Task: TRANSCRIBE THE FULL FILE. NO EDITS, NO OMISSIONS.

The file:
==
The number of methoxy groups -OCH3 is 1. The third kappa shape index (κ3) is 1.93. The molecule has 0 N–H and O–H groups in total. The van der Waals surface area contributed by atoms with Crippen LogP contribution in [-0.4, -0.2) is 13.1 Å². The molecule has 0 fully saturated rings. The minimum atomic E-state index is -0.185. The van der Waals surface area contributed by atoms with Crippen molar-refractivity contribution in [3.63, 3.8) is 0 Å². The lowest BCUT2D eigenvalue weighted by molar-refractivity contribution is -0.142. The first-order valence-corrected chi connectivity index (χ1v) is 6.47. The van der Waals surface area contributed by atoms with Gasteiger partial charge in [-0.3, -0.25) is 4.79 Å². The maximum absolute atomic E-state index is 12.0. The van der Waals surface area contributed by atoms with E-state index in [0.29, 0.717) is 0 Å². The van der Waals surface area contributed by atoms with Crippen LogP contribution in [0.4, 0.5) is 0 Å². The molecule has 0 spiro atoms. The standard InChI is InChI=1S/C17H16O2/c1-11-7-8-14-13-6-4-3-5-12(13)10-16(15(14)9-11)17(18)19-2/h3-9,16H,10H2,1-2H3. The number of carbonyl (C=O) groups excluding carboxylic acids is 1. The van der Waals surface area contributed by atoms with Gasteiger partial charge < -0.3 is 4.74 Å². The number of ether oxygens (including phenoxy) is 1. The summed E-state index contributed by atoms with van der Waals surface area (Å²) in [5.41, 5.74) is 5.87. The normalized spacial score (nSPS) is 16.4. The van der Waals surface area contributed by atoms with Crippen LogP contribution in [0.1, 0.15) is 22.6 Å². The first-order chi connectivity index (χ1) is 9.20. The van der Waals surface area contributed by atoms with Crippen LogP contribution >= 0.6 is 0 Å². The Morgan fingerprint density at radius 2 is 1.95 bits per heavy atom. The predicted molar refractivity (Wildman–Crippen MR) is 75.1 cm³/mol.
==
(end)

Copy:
The number of methoxy groups -OCH3 is 1. The third kappa shape index (κ3) is 1.93. The molecule has 0 N–H and O–H groups in total. The van der Waals surface area contributed by atoms with Crippen LogP contribution in [-0.4, -0.2) is 13.1 Å². The molecule has 0 fully saturated rings. The minimum atomic E-state index is -0.185. The van der Waals surface area contributed by atoms with Crippen molar-refractivity contribution in [3.63, 3.8) is 0 Å². The lowest BCUT2D eigenvalue weighted by molar-refractivity contribution is -0.142. The first-order valence-corrected chi connectivity index (χ1v) is 6.47. The van der Waals surface area contributed by atoms with Gasteiger partial charge in [-0.3, -0.25) is 4.79 Å². The maximum absolute atomic E-state index is 12.0. The van der Waals surface area contributed by atoms with E-state index in [0.29, 0.717) is 0 Å². The van der Waals surface area contributed by atoms with Crippen LogP contribution in [0.4, 0.5) is 0 Å². The molecule has 0 spiro atoms. The standard InChI is InChI=1S/C17H16O2/c1-11-7-8-14-13-6-4-3-5-12(13)10-16(15(14)9-11)17(18)19-2/h3-9,16H,10H2,1-2H3. The number of carbonyl (C=O) groups excluding carboxylic acids is 1. The van der Waals surface area contributed by atoms with Gasteiger partial charge < -0.3 is 4.74 Å². The number of ether oxygens (including phenoxy) is 1. The summed E-state index contributed by atoms with van der Waals surface area (Å²) in [5.41, 5.74) is 5.87. The normalized spacial score (nSPS) is 16.4. The van der Waals surface area contributed by atoms with Crippen LogP contribution in [0.1, 0.15) is 22.6 Å². The first-order chi connectivity index (χ1) is 9.20. The van der Waals surface area contributed by atoms with Crippen LogP contribution >= 0.6 is 0 Å². The Morgan fingerprint density at radius 2 is 1.95 bits per heavy atom. The predicted molar refractivity (Wildman–Crippen MR) is 75.1 cm³/mol.